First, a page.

MINNEAPOLIS — The Timberwolves’ 2014-15 guard rotation — and the franchise’s future as a whole — continued to take shape Monday with the free-agent landing of veteran Mo Williams.
The team reached an agreement with the 11-year combo guard, an unrestricted free agent who spent last season in Portland and joins his fifth team in the past five seasons. According to agent Mark Bartelstein, Williams and the Wolves have agreed to a one-year contract worth $3.75 million.
A team source confirmed the accord with the 32-year-old unrestricted free agent.
With five guards currently under contract for the upcoming season, Minnesota isn’t exactly thin at the position. But that could change in a hurry as president of basketball operations and coach Flip Saunders tries to attach J.J. Barea and/or Kevin Martin to a trade involving Kevin Love.
The Wolves are currently up against the cap and used a good portion of their $5.3 million, non-taxpayer midlevel exception to ink Williams, indicating confidence on Saunders’ part he can deal Barea, Martin or another guard between now and the start of the season. Per the NBA’S collective bargaining agreement, the non-taxpayer midlevel exception is granted to teams that haven’t gone beyond $4 million above the luxury tax line.
Adding in Williams’ salary, Minnesota’s payroll is currently at about $72.8 million. The NBA’s 2014-15 salary cap is approximately $63 million, and the luxury tax line is $76.8 million. The Wolves have Bird rights to several players under contract that allow them to exceed the cap without paying a penalty.
Saunders used the same midlevel exception to nab small forward Corey Brewer in free agency last year.
This time, it’s Williams, whose most famous moments came when he partnered with LeBron James in Cleveland’s run to the 2009 Eastern Conference Finals. There, they fell in six games to Orlando.
Just 26 years old then, Williams made his only All-Star appearance and averaged 17.8 points and 4.1 assists per game.
Since then, though, he’s struggled to find his place in the league. The Cavaliers traded him to the Clippers midway through the 2010-11 season, and Los Angeles dealt him to Utah in the summer of 2012.
Last year, Williams came off the bench and appeared in 74 games, averaging 9.7 points and 24.8 minutes a contest — both career lows since his rookie season with the Jazz, who drafted him 47th overall out of Alabama in 2003.
Williams didn’t make the roster in Utah a year later, instead signing a free-agent deal with Milwaukee. He spent the next four seasons with the Bucks before being dealt to Cleveland in a three-team trade that united him with James.
Now, he could quite possibly play a role in helping Love do the same.
The three-time All-Star has indicated he’ll opt out of his contract after the season, prompting Minnesota to field trade offers for him. The most lucrative proposed deal, per reports, includes Cleveland’s past two No. 1 overall picks in Andrew Wiggins and Anthony Bennett and future first-round draft selections.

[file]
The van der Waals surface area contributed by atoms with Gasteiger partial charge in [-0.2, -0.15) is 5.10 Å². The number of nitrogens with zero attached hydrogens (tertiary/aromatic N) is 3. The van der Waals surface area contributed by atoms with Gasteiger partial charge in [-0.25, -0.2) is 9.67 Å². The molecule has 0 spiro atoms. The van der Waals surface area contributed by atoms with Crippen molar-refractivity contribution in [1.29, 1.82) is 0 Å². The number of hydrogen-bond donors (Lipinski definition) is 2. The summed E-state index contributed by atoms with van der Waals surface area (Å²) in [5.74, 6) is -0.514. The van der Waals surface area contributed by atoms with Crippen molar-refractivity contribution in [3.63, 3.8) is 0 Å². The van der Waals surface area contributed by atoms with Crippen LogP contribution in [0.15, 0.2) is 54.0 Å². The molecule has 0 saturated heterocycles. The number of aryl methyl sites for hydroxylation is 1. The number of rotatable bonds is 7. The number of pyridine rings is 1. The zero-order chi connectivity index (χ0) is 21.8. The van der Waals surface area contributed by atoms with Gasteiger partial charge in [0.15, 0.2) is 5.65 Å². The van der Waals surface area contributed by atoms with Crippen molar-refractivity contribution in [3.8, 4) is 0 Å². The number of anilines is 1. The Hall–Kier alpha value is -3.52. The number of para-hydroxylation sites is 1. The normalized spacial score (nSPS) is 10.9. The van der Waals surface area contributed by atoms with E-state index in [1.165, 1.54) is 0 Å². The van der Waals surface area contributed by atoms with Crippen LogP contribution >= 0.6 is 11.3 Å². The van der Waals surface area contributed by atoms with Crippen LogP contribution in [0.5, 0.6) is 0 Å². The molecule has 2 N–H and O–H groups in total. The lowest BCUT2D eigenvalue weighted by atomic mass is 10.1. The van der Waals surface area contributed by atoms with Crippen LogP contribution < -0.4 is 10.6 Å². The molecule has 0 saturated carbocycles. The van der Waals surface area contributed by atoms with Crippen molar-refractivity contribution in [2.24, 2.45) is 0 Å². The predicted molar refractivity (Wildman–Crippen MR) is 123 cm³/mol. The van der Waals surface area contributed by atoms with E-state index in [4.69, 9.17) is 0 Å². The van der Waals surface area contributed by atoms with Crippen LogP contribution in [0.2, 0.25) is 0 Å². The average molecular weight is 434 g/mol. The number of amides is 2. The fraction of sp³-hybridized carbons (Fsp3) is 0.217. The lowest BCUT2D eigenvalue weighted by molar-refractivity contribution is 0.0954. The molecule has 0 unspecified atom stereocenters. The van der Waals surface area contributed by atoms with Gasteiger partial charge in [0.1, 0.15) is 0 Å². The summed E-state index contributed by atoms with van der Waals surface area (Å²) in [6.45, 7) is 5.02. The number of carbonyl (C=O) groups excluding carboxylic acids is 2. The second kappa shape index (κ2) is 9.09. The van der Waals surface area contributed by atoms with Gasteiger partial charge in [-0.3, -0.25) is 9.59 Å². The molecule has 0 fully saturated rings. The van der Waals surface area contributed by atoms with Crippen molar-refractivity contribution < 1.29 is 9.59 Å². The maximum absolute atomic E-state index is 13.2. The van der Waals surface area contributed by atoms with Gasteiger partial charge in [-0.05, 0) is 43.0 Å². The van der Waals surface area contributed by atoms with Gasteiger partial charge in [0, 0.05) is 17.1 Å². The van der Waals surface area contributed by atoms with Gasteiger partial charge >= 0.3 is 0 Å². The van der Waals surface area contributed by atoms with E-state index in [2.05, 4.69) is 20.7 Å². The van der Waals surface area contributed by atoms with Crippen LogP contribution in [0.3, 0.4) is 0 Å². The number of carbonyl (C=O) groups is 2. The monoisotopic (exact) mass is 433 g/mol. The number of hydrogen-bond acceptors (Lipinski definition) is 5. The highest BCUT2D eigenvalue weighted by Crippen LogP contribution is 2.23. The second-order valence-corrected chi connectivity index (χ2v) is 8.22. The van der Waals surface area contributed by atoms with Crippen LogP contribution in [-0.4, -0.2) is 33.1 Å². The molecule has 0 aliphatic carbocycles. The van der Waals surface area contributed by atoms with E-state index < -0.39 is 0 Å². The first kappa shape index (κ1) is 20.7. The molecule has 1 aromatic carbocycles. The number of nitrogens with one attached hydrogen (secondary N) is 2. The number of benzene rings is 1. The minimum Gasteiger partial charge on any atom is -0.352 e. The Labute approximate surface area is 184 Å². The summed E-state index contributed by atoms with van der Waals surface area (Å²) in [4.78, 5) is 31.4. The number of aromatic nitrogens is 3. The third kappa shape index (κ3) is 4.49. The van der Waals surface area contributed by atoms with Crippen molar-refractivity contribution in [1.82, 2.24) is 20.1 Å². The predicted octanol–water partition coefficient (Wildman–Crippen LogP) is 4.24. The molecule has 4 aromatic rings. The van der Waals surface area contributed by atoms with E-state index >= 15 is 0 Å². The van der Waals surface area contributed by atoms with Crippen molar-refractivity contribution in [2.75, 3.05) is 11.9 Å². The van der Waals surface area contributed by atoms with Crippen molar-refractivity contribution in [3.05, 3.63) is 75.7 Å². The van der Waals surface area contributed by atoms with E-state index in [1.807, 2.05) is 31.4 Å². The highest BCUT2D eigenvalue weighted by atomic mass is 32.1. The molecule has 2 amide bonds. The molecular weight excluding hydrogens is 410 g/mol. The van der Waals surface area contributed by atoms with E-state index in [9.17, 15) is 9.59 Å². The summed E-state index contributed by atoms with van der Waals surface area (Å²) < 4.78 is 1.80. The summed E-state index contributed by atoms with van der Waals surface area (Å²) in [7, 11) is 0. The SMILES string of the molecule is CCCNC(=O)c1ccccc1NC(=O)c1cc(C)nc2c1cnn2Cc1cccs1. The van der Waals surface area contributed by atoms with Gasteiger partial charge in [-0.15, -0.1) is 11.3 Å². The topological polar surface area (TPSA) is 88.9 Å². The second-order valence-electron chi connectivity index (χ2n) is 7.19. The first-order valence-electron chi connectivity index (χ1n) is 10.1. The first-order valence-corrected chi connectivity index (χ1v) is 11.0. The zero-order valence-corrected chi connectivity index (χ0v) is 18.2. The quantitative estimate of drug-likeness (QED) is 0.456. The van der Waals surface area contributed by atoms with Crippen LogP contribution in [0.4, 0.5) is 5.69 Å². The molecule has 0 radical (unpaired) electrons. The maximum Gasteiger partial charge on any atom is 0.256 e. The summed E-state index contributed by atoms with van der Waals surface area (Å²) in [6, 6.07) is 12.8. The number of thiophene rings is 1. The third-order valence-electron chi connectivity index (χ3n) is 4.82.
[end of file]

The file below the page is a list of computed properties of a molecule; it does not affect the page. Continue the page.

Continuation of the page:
With Cleveland signing James as an unrestricted free agent, Love has included the Cavs in his list of desired destinations. Talks with Cleveland likely wouldn’t have gotten this far if he hadn’t; their front office wants assurances he’ll agree to a long-term extension when his current contract runs out.
Wiggins signed his rookie contract late last week and, per NBA trade rules, can’t be dealt until Aug. 23 (30 days after signing his rookie deal). The two sides could come to a handshake agreement before then, though.
But another club, hypothetically, could jump in the running for Love. Chicago reportedly offered first-round pick Doug McDermott, power forward Taj Gibson and European superstar Nikola Mirotic in exchange for Love’s services.
But those two teams would have to wait, too; McDermott put pen to his rookie contract last Tuesday, and Mirotic signed his deal July 18.
In any case, negotiations have taken time because Saunders would like Barea, and perhaps Martin, off the books. Barea has one year worth $4.5 million left on his contract, while Martin is owed roughly $21 million over the next three seasons.
Barea shot a back-breaking 38.7 percent from the floor — his worst mark since his rookie season in 2006-07 — and averaged 8.4 points and 3.8 assists per contests last season. Martin’s 19.1 points per game ranked second on the team behind Love, and his 89.1-percent free-throw clip was the NBA’s fourth-best.
But he only solidified his role as an impotent defender and missed 14 games, most of which were due to a foot injury.
Although he’s 32, Williams represents a more dynamic guard in the vein of Rubio and 2014 first-round selection Zach LaVine. Having a second-unit player with experience at both guard spots also allows the Wolves more flexibility in addressing other positions.
Williams’ impending signing brings Minnesota’s roster number to 15. That, too, could change in the event of a Love trade.